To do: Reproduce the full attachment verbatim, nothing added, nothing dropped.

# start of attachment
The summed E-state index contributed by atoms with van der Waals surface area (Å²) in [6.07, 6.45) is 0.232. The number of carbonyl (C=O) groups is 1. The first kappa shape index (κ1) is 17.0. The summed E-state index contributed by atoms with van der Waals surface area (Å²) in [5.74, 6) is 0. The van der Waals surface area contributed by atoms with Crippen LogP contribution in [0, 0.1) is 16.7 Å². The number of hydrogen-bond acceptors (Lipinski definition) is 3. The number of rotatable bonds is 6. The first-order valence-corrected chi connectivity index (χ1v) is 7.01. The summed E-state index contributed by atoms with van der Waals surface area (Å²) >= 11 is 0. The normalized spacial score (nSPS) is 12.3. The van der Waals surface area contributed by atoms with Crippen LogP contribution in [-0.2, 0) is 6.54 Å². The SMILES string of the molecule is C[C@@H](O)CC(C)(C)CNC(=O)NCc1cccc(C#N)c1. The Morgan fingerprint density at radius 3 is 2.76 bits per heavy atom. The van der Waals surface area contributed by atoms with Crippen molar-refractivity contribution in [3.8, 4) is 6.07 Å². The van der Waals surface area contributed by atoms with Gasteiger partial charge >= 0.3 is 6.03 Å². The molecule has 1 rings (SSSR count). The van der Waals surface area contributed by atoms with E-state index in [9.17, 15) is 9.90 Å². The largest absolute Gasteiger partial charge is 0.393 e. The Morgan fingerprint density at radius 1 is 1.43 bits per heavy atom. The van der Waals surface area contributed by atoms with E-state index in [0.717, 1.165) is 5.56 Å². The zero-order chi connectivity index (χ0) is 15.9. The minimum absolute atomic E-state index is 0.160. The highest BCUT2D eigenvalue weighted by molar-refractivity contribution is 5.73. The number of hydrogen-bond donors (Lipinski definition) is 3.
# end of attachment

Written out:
The summed E-state index contributed by atoms with van der Waals surface area (Å²) in [6.07, 6.45) is 0.232. The number of carbonyl (C=O) groups is 1. The first kappa shape index (κ1) is 17.0. The summed E-state index contributed by atoms with van der Waals surface area (Å²) in [5.74, 6) is 0. The van der Waals surface area contributed by atoms with Crippen LogP contribution in [0, 0.1) is 16.7 Å². The number of hydrogen-bond acceptors (Lipinski definition) is 3. The number of rotatable bonds is 6. The first-order valence-corrected chi connectivity index (χ1v) is 7.01. The summed E-state index contributed by atoms with van der Waals surface area (Å²) >= 11 is 0. The normalized spacial score (nSPS) is 12.3. The van der Waals surface area contributed by atoms with Crippen LogP contribution in [-0.2, 0) is 6.54 Å². The SMILES string of the molecule is C[C@@H](O)CC(C)(C)CNC(=O)NCc1cccc(C#N)c1. The Morgan fingerprint density at radius 3 is 2.76 bits per heavy atom. The van der Waals surface area contributed by atoms with Crippen molar-refractivity contribution in [3.8, 4) is 6.07 Å². The van der Waals surface area contributed by atoms with Gasteiger partial charge >= 0.3 is 6.03 Å². The molecule has 1 rings (SSSR count). The van der Waals surface area contributed by atoms with E-state index in [9.17, 15) is 9.90 Å². The largest absolute Gasteiger partial charge is 0.393 e. The Morgan fingerprint density at radius 1 is 1.43 bits per heavy atom. The van der Waals surface area contributed by atoms with E-state index in [0.717, 1.165) is 5.56 Å². The zero-order chi connectivity index (χ0) is 15.9. The minimum absolute atomic E-state index is 0.160. The highest BCUT2D eigenvalue weighted by molar-refractivity contribution is 5.73. The number of hydrogen-bond donors (Lipinski definition) is 3.